DLRPN is an uncommon, proximal, asymmetrical form of diabetic neuropathy with significant morbidity. The clinical presentation is typically one of excruciating unilateral pain in the hip girdle, proximal thigh, or lumbar region. This is followed within days or weeks by significant, predominantly proximal, lower-extremity weakness. In some cases, spread to the contralateral lower extremity occurs within weeks to months. There may be prominent associated weight loss and dysautonomia. In many cases, there is incomplete recovery resulting in lasting neurologic disability.

Initial descriptions of DLPRN emphasized the possibility of vasculopathy relating to diabetic metabolic factors (3). More recent literature, however, favors immune-mediated nerve ischemia resulting from microvasculitis of vasa nervosa at the level of very proximal nerve trunks. The presence of ischemic peripheral nerve damage has been documented in autopsy studies showing infarcts of the lumbosacral plexus and proximal nerve trunks (4). Moreover, biopsy studies of distal sensory nerves have shown regions of patchy inflammation surrounding small-caliber blood vessels, causing nerve ischemia and subsequent axonal loss and focal demyelination (1,5). Similarly, numerous cases of painful focal muscle infarction (diabetic myonecrosis) have been reported in the medical literature, and although the mechanism is not entirely clear, immune-mediated ischemia is felt to play an important role.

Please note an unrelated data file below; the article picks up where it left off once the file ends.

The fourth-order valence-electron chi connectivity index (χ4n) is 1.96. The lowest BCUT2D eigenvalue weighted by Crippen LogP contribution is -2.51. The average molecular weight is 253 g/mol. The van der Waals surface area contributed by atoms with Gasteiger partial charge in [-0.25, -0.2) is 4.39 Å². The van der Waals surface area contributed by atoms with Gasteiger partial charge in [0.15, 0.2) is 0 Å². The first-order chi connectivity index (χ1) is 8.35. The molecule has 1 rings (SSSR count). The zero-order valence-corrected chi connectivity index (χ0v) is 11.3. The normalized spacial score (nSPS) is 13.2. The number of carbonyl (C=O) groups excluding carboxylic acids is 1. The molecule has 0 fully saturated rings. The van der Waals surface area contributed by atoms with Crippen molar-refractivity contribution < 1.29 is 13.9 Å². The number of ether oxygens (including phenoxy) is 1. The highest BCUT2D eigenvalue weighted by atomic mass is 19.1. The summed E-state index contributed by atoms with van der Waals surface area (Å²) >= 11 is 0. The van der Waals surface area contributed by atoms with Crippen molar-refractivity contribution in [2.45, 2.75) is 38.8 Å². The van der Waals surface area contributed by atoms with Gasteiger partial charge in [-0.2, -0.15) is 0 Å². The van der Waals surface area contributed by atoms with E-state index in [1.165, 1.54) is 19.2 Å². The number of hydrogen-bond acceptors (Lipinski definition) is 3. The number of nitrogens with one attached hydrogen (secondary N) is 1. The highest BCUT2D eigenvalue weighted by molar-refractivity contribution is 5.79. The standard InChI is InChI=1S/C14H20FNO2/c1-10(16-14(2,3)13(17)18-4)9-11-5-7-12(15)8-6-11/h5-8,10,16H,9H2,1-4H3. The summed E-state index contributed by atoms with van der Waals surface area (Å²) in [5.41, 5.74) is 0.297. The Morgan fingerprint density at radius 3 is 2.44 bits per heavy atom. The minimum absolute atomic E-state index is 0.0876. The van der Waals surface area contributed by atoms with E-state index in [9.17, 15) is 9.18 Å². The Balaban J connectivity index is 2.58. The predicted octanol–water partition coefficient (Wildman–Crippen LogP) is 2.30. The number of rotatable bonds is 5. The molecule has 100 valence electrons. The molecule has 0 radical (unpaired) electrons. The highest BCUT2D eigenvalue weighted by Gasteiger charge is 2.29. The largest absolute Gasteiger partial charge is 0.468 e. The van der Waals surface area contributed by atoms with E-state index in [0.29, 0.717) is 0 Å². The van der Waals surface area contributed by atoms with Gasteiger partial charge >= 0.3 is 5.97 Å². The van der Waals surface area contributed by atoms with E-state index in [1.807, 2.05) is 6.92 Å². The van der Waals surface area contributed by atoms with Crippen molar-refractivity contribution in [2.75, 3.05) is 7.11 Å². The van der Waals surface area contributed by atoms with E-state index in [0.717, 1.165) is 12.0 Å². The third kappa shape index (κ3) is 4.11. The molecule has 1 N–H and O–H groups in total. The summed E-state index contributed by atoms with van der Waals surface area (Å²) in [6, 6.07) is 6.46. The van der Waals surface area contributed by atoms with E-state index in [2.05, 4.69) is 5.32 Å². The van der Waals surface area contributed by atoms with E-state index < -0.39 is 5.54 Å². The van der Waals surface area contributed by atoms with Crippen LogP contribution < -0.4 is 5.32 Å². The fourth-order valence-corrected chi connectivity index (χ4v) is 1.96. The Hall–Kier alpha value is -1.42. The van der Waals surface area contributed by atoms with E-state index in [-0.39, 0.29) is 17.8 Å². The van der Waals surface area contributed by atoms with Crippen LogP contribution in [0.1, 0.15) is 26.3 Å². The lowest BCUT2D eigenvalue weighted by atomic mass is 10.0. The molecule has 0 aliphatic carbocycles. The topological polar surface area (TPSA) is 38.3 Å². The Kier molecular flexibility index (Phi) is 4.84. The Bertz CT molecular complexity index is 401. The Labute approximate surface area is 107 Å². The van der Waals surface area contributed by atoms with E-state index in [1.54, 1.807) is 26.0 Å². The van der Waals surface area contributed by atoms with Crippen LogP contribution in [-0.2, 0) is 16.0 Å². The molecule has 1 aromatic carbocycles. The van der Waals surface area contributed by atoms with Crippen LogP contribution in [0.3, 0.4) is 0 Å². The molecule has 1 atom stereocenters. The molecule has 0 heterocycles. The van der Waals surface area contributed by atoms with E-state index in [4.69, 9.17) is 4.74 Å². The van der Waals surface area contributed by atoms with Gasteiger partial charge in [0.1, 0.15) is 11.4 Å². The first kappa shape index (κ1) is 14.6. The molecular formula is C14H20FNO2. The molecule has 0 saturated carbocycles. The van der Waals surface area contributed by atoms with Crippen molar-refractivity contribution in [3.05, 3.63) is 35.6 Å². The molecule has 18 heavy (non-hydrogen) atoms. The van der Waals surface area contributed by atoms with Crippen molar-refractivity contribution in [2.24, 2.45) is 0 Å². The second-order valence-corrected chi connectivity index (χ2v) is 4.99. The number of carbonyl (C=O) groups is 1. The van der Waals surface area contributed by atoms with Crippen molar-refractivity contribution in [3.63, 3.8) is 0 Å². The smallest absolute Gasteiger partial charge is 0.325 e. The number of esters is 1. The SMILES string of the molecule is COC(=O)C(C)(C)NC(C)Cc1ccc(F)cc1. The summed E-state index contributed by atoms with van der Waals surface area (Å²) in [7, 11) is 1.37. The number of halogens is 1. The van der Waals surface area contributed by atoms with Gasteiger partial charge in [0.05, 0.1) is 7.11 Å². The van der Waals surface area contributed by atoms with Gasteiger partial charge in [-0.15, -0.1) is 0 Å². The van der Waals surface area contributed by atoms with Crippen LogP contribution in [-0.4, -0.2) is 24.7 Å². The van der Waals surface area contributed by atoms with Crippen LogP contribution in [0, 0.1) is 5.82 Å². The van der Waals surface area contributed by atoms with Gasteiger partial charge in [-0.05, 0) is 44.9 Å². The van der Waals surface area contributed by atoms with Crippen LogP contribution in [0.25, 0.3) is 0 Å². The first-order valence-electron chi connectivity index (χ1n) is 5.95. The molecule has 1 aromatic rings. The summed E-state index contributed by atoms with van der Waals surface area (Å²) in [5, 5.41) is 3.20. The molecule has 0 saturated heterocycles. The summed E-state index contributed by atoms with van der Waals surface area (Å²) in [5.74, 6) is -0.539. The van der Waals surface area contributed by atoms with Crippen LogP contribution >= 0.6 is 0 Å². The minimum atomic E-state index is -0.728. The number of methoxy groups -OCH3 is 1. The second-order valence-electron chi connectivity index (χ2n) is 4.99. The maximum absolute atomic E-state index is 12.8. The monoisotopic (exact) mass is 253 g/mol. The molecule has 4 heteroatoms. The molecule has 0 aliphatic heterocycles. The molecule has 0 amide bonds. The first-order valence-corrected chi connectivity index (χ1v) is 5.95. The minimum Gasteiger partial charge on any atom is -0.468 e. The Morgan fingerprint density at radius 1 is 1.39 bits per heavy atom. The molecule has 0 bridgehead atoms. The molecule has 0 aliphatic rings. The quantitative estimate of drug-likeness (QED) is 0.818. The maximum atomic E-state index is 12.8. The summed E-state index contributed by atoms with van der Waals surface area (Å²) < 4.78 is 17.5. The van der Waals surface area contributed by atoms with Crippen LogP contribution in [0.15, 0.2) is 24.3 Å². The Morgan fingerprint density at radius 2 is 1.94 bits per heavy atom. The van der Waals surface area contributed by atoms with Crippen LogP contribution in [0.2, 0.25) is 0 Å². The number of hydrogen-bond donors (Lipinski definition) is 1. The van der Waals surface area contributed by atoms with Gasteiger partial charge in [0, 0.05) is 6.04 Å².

This unique case, supported by both radiological and pathological data, highlights the occurrence of ischemic vertebral osteonecrosis concurrent with DLRPN, broadening the spectrum of complications of diabetes. It also lends further support to the role of ischemia in DLRPN. Finally, this case also draws attention to the possibility of diabetic osteonecrosis in the differential diagnosis of suspected malignant or infectious disease of the spine.

Duality of Interest. No potential conflicts of interest relevant to this article were reported.

Author Contributions. A.B. conceived the study and wrote the initial manuscript draft. T.B.N., B.P., and P.R.B. made significant contributions to drafting subsequent iterations of the manuscript and made critical revisions for important intellectual content. A.B. is the guarantor of this work and, as such, had full access to all the data in this study and takes responsibility for the integrity of the data and the accuracy of the data analysis.